I knew I was going to have the kids to myself this weekend, so it was the perfect time to be the hero and break out a cool new toy to play with! I wanted it to be something I could get into too (is that selfish?), so I purchased a set of Snap Circuits Jr, which I keep hearing good things about.
For the review-conscious like me, ratings for these sets (there are different expansion sets too) are off the chart, and are reasonably priced (this one was only $25).
- 1 What’s in the Kit?
- 2 Starting at the Start
- 3 Sophisticated Heat Beam
- 4 Conductivity in Water
- 5 Final Thoughts
What’s in the Kit?
Here’s the kit immediately after opening. Everything’s packaged neatly and securely, with a full-color manual of 101 experiments and a layout sheet, to serve as an inventory of parts. It also shows the kids where everything goes (hah, yeah right) if the planets are aligned and they clean up afterwards.
Starting at the Start
Who the heck wants to read a manual, amiright? Just let me.. ya know… snap things on and stuff!
Actually, the manual is laid out nicely, and each project is its own mini-lesson. It states the objective, so you know what you’re working towards. Then it describes the project in more detail (seen in the black box below), explaining what some of the parts do and how they work together.
Projects are organized in such a way as to be really simple at first, then increase in complexity as you go on.
The first thing we did was start… at the start.
A simple switch and light bulb is the first project. Let there be light!
Swap the lamp out for the motor, and you’ve got a cool (no pun intended) fan. In all projects, the clear “board” serves the purpose of a circuit board, providing a surface on which to build your project. The pieces easily snap on and off.
There’s an amusing side-effect since the fan blade doesn’t lock on to the motor shaft, which took us by all by surprise. :)
Sophisticated Heat Beam
Of course, after building their first lamp and fan, what young scientist hasn’t immediately built a LASER beam? This one was a little more complex, but then, a LASER should be more complex than a fan.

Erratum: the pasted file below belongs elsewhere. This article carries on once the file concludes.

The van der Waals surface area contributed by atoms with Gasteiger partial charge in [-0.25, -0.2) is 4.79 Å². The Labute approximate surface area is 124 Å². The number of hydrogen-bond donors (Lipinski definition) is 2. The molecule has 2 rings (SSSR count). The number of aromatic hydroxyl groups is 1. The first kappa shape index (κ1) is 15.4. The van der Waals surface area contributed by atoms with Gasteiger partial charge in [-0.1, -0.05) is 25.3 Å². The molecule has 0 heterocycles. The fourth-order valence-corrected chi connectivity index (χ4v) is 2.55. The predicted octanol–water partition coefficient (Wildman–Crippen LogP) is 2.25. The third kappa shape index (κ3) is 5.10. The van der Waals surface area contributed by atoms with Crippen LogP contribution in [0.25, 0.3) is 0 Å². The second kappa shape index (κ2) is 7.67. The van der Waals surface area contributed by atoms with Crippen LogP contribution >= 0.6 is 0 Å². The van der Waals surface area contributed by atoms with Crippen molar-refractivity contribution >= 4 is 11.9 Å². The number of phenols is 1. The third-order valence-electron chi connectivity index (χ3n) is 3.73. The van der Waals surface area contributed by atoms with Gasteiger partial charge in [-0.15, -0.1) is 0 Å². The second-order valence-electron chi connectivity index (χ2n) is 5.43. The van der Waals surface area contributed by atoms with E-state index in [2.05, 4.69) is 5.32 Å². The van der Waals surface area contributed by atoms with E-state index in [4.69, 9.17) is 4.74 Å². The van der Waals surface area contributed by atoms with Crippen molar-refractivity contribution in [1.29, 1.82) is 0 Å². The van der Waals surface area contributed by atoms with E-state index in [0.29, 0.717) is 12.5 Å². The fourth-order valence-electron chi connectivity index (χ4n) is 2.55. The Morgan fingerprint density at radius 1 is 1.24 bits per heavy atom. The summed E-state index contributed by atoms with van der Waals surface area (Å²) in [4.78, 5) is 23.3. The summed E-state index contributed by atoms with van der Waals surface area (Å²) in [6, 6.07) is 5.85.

There aren’t step by step instructions, so sometimes it takes a minute to layer the parts correctly when you’re doing the project. Looking at D4, for example, it’s a little difficult to tell whether the speaker or the blue connector is topmost.
Starting to set aside the required parts first.
Laying the pieces out and giving it a whirl.
*TIP: *There are some “connectors” that don’t actually connect anything. They look like coat buttons. They’re actually risers that help connect multiple pieces that are stacked on each other.
Conductivity in Water
My daughter found this one, and it’s a pretty neat experiment demonstrating conductivity through water.
I was standing by to help when they needed it (mainly double-checking at the end), but they both (8yo and 6yo) were able to do these experiments on their own. Color-coding all the pieces was a great idea.
Dipping the leads in the water emits an alarm sound (the red box) and causes the LED to light up.
The paper towel wasn’t actually for wiping up a mess, although the water did manage to splash around a bit. We were seeing if a soaked paper towel could complete the circuit too. It actually worked, although the alarm hardly sounded, so we got to learn something. I want to try it again using distilled water, which doesn’t conduct electricity.
This was totally worth the $25. My kids took to it very easily, and have been playing with it first thing in the morning for the last week. I’m already looking forward to getting some extension packs in the future. Maybe the upgrade kit?
The first few pages of the manual describe the parts in a little more detail, along with some tips and best practices. For more useful detail, check the Snap Circuits Learning Center online, where you can also find videos and user-submitted plans that go beyond the projects in the booklet.
There are even some projects that can be made into games, such as the “quiet game” that has one player complete part of the circuit and cover it with paper, then the second player has to guess which two points will complete the circuit.
I get that it’s a gift for geeks. The picture on the back of the box is overkill… buy this poor kid a pair of jeans already!